The clouds threatened rain, and the bitter cold wind rushed through the narrow streets of Viana. I bundled up and wore rain pants for the first time. After taking photos of the church across from the hotel, I passed through a portal and headed down a hill and into a rural area. It was little warmer below, but soon, I felt the first rain-drops. I took off my backpack and put on my poncho just as the rain stopped. I took off my backpack, put my poncho away, but moments later, the rain started to fall, and I went through the procedure again. I was already frustrated… From Page 66, Camino de Santiago In 20 Days. Oh, the joys of walking in Spain during a late bout of winter. It’s all part of the journey.
On my last post, On The Camino De Santiago in Spain, Villamayor de Monjardín to Los Arcos, I stopped at the tiny monastery at El Poyo, before descending through a scenic valley of vineyards and flowers to the old town of Viana with the region of La Rioja not far away. Now, I’ll continue with my journey on the Camino de Santiago. Even if you don’t have my book, you can still enjoy this post, and learn more about walking the French Way or Camino Francés (map from Wikipedia Commons).
The exit from old Viana is through this portal, a figure or icon watching over.
After descending a short hill and passing through the outskirts of Viana, the Camino enters a rural area, with farmland and mustard flowers lining the path.
As more and more vineyards appeared, I entered the province and and autonomous region of La Rioja, one of Spain’s most important wine producing regions. The area has a Mediterranean climate, and normally receives ample rain to support its centuries-old wine industry. According to the Wikipedia page, Rioja is certified D.O.C.: Qualified Designation of Origin. D.O.C. also includes wines produced in parts of the Basque region and the province of Álava. The town of Haro has an annual wine festival which involves a wine fight. One day, I hope to take part in this festival. It looks like fun.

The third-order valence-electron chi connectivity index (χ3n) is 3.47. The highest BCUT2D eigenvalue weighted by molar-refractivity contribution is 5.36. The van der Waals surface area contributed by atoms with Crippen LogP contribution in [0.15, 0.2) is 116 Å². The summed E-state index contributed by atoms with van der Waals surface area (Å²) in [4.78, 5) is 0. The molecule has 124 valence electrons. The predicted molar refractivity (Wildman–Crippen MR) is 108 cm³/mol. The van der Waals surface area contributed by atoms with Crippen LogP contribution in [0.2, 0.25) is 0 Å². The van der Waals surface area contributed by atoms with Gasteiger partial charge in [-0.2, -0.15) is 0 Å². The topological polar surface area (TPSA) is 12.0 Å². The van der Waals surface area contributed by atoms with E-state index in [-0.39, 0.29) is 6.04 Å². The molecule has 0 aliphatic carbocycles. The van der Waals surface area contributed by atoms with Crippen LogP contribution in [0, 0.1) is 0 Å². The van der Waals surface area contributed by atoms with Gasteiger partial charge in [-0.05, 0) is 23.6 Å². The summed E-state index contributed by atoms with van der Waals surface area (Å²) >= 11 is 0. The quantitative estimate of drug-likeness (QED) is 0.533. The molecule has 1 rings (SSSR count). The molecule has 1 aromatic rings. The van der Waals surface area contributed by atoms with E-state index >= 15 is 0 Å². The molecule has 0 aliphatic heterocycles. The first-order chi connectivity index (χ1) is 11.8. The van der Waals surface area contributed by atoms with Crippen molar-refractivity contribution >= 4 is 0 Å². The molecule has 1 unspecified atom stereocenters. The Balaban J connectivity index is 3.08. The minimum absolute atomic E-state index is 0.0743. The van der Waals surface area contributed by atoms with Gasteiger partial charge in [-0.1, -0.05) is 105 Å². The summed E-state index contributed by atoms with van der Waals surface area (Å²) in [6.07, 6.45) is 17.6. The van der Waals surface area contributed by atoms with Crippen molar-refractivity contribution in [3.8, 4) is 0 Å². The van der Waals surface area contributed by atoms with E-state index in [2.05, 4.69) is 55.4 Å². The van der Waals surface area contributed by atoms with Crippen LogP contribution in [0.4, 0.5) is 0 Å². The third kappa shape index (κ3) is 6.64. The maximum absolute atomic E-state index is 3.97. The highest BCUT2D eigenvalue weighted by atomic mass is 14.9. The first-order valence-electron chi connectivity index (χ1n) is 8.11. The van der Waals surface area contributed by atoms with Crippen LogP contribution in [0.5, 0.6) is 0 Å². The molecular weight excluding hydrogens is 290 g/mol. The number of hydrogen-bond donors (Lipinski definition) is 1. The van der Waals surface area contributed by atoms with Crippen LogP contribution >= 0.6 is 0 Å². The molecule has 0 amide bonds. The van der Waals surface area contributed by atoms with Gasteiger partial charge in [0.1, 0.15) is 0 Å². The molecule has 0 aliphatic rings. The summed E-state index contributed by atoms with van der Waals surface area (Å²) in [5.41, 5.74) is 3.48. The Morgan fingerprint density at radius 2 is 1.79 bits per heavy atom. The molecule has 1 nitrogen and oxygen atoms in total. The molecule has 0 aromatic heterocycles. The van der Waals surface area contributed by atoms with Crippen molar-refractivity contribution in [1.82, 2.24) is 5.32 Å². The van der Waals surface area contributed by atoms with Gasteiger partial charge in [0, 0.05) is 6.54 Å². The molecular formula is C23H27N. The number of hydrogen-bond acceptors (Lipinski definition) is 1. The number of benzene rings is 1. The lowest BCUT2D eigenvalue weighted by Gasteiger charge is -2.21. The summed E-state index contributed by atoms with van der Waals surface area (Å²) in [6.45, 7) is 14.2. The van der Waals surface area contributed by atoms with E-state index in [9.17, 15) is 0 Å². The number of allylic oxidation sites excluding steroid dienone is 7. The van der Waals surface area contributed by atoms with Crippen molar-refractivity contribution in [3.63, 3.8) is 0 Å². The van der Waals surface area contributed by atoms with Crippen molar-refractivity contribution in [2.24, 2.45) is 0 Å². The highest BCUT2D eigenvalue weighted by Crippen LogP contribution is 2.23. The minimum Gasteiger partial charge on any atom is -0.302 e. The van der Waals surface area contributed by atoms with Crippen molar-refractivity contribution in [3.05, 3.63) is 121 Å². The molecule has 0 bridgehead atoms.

The impressive Puente de Piedra spans the Río Ebro. Logroño is the capital of La Rioja and one of the largest cities along the Camino.
This religious memorial stood on the other side of the bridge. Across the street was a pilgrim information center where you can ask questions and pick up a map.
These buildings adorned the river bank on the edge of the old city.
The rather quiet streets as I entered the old city of Logroño. Please be careful when walking narrow streets such as these. Some of the drivers will speed through with little consideration for pedestrians.
The beautiful retablo inside the 16th century Iglesia de Santiago.
The façade at the entrance of the Iglesia de Santiago.
One of the carvings outside the Iglesia de Santiago is of Santiago Matamoros or St. James The Moor-Slayer. Santiago Matamoros is a legend important to the culture and history of Spain. However, the figure is controversial in the present day, and may be offensive to Islamic and other peoples.
Below the carving of Santiago Matamoros, is the one of Santiago Peregrino. The Confraternity of Saint James has an article, St James: Santiago Peregrino. Notes on the icon in memory of Stephen Badger, written by Sister Petra, discussing the icon of Santiago Peregrino in various scenes.
An interesting sculpture.
The fountain at the end of the old city.
The Camino through the old city was relatively quiet with few shops and restaurants. lf you require food or supplies, take a left from the Camino to the Calle de Portales. However, please remember there are larger supermarkets along the Camino in the modern part of the city. We’ll get there soon. The Calle de Portales is the place for relaxing on a cafe patio, especially on a sunny day. An important building you don’t want to miss is ahead.
This plaza was also quiet on the cool morning.
The Iglesia de Santa María la Redonda was the main church in Logroño. According to Gitlitz & Davidson on page 126 in The Pilgrimage Road To Santiago, it’s actually a “concathedral” where it shares a Bishop with two other cathedrals. Apparently, this is the only such case in Spain.
This entranceway, delicately carved in stone, was not in use.
Colourful Logroño as the skies began to clear.
Young pilgrims on their way to Santiago de Compostela.
From the old city of Logroño, the Camino followed a busy road through a modern, bustling area with shops, restaurants, and businesses of all kinds. Here I found my favorite supermarket in all of Spain. Mercadona had a good selection of food and supplies at reasonable prices.
I’ll stop here at the Mercadona where I bought so much, I had to carry a shopping bag since little would fit in my backpack. My day on the Camino was by no means finished though. On my next post, On The Camino de Santiago in Spain, Logroño To Ventosa, I’ll take you on a peaceful walk through a forested park, to some of the most beautiful vineyards on the French Way. Please join me.
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